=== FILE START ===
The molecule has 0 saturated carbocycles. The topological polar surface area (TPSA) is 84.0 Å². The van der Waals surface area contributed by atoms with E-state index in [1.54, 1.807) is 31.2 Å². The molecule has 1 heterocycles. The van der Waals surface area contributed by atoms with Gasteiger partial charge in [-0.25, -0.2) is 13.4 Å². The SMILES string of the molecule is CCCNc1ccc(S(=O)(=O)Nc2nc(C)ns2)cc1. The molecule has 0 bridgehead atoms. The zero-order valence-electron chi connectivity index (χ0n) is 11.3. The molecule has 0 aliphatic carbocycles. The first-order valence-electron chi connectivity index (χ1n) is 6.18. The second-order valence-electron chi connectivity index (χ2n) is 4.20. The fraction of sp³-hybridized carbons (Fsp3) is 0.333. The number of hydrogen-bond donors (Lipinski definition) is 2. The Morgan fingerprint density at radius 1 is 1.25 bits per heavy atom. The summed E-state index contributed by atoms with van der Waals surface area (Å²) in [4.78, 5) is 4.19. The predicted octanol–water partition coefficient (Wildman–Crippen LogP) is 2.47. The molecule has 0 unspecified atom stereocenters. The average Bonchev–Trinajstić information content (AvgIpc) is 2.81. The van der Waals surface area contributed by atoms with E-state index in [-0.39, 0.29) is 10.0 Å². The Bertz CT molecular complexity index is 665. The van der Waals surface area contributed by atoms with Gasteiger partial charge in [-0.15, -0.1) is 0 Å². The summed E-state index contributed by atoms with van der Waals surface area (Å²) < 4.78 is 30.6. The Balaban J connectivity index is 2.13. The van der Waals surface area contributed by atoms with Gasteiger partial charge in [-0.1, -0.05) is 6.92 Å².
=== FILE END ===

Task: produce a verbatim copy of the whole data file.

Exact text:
The molecule has 0 saturated carbocycles. The topological polar surface area (TPSA) is 84.0 Å². The van der Waals surface area contributed by atoms with E-state index in [1.54, 1.807) is 31.2 Å². The molecule has 1 heterocycles. The van der Waals surface area contributed by atoms with Gasteiger partial charge in [-0.25, -0.2) is 13.4 Å². The SMILES string of the molecule is CCCNc1ccc(S(=O)(=O)Nc2nc(C)ns2)cc1. The molecule has 0 bridgehead atoms. The zero-order valence-electron chi connectivity index (χ0n) is 11.3. The molecule has 0 aliphatic carbocycles. The first-order valence-electron chi connectivity index (χ1n) is 6.18. The second-order valence-electron chi connectivity index (χ2n) is 4.20. The fraction of sp³-hybridized carbons (Fsp3) is 0.333. The number of hydrogen-bond donors (Lipinski definition) is 2. The Morgan fingerprint density at radius 1 is 1.25 bits per heavy atom. The summed E-state index contributed by atoms with van der Waals surface area (Å²) in [4.78, 5) is 4.19. The predicted octanol–water partition coefficient (Wildman–Crippen LogP) is 2.47. The molecule has 0 unspecified atom stereocenters. The average Bonchev–Trinajstić information content (AvgIpc) is 2.81. The van der Waals surface area contributed by atoms with E-state index in [-0.39, 0.29) is 10.0 Å². The Bertz CT molecular complexity index is 665. The van der Waals surface area contributed by atoms with Gasteiger partial charge in [-0.15, -0.1) is 0 Å². The summed E-state index contributed by atoms with van der Waals surface area (Å²) < 4.78 is 30.6. The Balaban J connectivity index is 2.13. The van der Waals surface area contributed by atoms with Gasteiger partial charge in [-0.1, -0.05) is 6.92 Å².